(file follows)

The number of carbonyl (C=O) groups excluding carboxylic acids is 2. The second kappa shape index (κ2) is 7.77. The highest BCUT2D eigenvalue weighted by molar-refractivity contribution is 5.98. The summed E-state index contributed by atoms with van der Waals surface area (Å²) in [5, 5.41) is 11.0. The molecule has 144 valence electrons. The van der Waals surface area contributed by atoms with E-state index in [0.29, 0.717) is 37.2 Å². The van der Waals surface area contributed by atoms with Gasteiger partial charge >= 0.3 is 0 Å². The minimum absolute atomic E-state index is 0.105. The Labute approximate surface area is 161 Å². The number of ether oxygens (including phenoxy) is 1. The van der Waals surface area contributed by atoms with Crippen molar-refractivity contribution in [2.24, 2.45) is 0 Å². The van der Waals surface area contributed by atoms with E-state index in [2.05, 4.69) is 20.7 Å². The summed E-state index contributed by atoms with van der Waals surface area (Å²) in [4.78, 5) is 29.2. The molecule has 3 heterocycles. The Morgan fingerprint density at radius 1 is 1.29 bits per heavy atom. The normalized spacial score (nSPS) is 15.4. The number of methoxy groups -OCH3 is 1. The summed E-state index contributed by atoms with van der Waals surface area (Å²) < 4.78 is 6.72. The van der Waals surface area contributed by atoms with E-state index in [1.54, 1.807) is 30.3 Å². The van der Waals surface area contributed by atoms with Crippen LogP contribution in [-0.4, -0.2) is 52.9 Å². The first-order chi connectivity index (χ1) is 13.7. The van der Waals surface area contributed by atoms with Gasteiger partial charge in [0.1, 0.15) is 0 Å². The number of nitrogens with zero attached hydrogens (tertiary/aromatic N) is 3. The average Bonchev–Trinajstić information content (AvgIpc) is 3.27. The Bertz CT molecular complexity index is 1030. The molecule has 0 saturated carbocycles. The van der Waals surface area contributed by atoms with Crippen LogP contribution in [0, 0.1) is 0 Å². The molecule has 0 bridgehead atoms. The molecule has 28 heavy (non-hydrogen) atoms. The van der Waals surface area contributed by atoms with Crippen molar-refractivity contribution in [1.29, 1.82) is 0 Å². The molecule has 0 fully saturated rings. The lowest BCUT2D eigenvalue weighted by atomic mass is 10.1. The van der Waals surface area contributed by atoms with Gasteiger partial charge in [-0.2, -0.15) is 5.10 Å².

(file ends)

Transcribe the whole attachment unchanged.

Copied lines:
The number of carbonyl (C=O) groups excluding carboxylic acids is 2. The second kappa shape index (κ2) is 7.77. The highest BCUT2D eigenvalue weighted by molar-refractivity contribution is 5.98. The summed E-state index contributed by atoms with van der Waals surface area (Å²) in [5, 5.41) is 11.0. The molecule has 144 valence electrons. The van der Waals surface area contributed by atoms with E-state index in [0.29, 0.717) is 37.2 Å². The van der Waals surface area contributed by atoms with Gasteiger partial charge >= 0.3 is 0 Å². The minimum absolute atomic E-state index is 0.105. The Labute approximate surface area is 161 Å². The number of ether oxygens (including phenoxy) is 1. The van der Waals surface area contributed by atoms with Crippen molar-refractivity contribution in [2.24, 2.45) is 0 Å². The van der Waals surface area contributed by atoms with E-state index in [2.05, 4.69) is 20.7 Å². The summed E-state index contributed by atoms with van der Waals surface area (Å²) in [4.78, 5) is 29.2. The molecule has 3 heterocycles. The Morgan fingerprint density at radius 1 is 1.29 bits per heavy atom. The normalized spacial score (nSPS) is 15.4. The number of methoxy groups -OCH3 is 1. The summed E-state index contributed by atoms with van der Waals surface area (Å²) < 4.78 is 6.72. The van der Waals surface area contributed by atoms with E-state index in [1.54, 1.807) is 30.3 Å². The van der Waals surface area contributed by atoms with Crippen LogP contribution in [-0.4, -0.2) is 52.9 Å². The first-order chi connectivity index (χ1) is 13.7. The van der Waals surface area contributed by atoms with Gasteiger partial charge in [0.1, 0.15) is 0 Å². The number of nitrogens with zero attached hydrogens (tertiary/aromatic N) is 3. The average Bonchev–Trinajstić information content (AvgIpc) is 3.27. The Bertz CT molecular complexity index is 1030. The molecule has 0 saturated carbocycles. The van der Waals surface area contributed by atoms with Crippen LogP contribution in [0, 0.1) is 0 Å². The molecule has 0 bridgehead atoms. The molecule has 28 heavy (non-hydrogen) atoms. The van der Waals surface area contributed by atoms with Crippen molar-refractivity contribution in [1.29, 1.82) is 0 Å². The molecule has 0 fully saturated rings. The lowest BCUT2D eigenvalue weighted by atomic mass is 10.1. The van der Waals surface area contributed by atoms with Gasteiger partial charge in [-0.2, -0.15) is 5.10 Å².